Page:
Oral Comprehension Check



1.   Where did the
ceremonies take place? Can you name any public buildings in India that are made
of sandstone?


Ans.  The ceremonies took place in the Union
building in Pretoria.

Rashtrapati Bhawan and Red Fort are also made
up of sandstone.


2.   Can you say how 10
May is an ‘autumn day’ in South Africa?


Ans.  On
10th May, the inauguration of the largest gathering of the international
leaders took place and it began the journey of a new democratic and non-racial
government. By this way, 10th May is an ‘autumn day’.


3.   At the beginning of
his speech. Mandela mentions “an extraordinary human disaster”. What does he
mean by this? What is the “glorious human achievement” he speaks of at the end?


Ans. He meant by “an extraordinary human
disaster” that the Whites have always discriminated the Blacks and this was
like a disaster. Racial discrimination always deprived them of their rights.


Mandela along with the other African patriots
was successful in eradicating racial discrimination and making South African government a democratic one.


4.   What does Mandela
thank the international leaders for?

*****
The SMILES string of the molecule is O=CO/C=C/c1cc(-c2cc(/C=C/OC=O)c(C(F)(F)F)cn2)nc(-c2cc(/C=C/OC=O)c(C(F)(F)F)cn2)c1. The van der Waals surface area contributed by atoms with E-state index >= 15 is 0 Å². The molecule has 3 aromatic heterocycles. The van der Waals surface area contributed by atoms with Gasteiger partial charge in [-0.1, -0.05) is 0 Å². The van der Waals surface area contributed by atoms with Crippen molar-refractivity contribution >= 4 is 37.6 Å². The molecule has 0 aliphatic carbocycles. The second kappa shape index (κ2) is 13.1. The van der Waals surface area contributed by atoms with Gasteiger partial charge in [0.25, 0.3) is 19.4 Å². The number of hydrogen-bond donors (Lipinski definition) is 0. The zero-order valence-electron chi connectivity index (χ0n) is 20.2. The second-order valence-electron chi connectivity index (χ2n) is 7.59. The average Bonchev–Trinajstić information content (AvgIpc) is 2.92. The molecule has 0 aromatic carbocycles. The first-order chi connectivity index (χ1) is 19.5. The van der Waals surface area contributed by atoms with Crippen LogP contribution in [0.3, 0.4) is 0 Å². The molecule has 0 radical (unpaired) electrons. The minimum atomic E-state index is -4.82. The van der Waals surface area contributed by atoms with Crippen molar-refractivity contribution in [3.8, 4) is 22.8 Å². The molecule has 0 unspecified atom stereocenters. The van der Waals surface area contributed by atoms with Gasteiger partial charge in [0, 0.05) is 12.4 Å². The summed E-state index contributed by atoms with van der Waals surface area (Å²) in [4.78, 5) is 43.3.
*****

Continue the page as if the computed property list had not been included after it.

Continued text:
Ans. Mandela thanked the international
leaders for taking possession with the people of the country and for witnessing
their victory and supporting their fight against racial discrimination.


5.   What ideals does he
set out for the future of South Africa?


He pledged to liberate all his people from the continuing bondage of
poverty, deprivation, suffering, gender and other discrimination.



1.   What do the military
generals do? How has their attitude changed, and why?


Ans.  The
military generals had bedecked their chests with ribbons, saluted Mandela and
pledged their loyalty.

Earlier, the military generals used to arrest
them but then they took the pledge and saluted them.



2.   Why were two national
anthems sung?

Ans.  Two
national anthems were sung, the Whites sang ‘Nkosi Sikelel -iAfrica’ and the
Blacks sang ‘Die Stem’ to show the equality between the Blacks and the Whites.


3.   How does Mandela
describe the systems of government in his country (i)in the first decade and
(ii) in the final decade, of the twentieth century?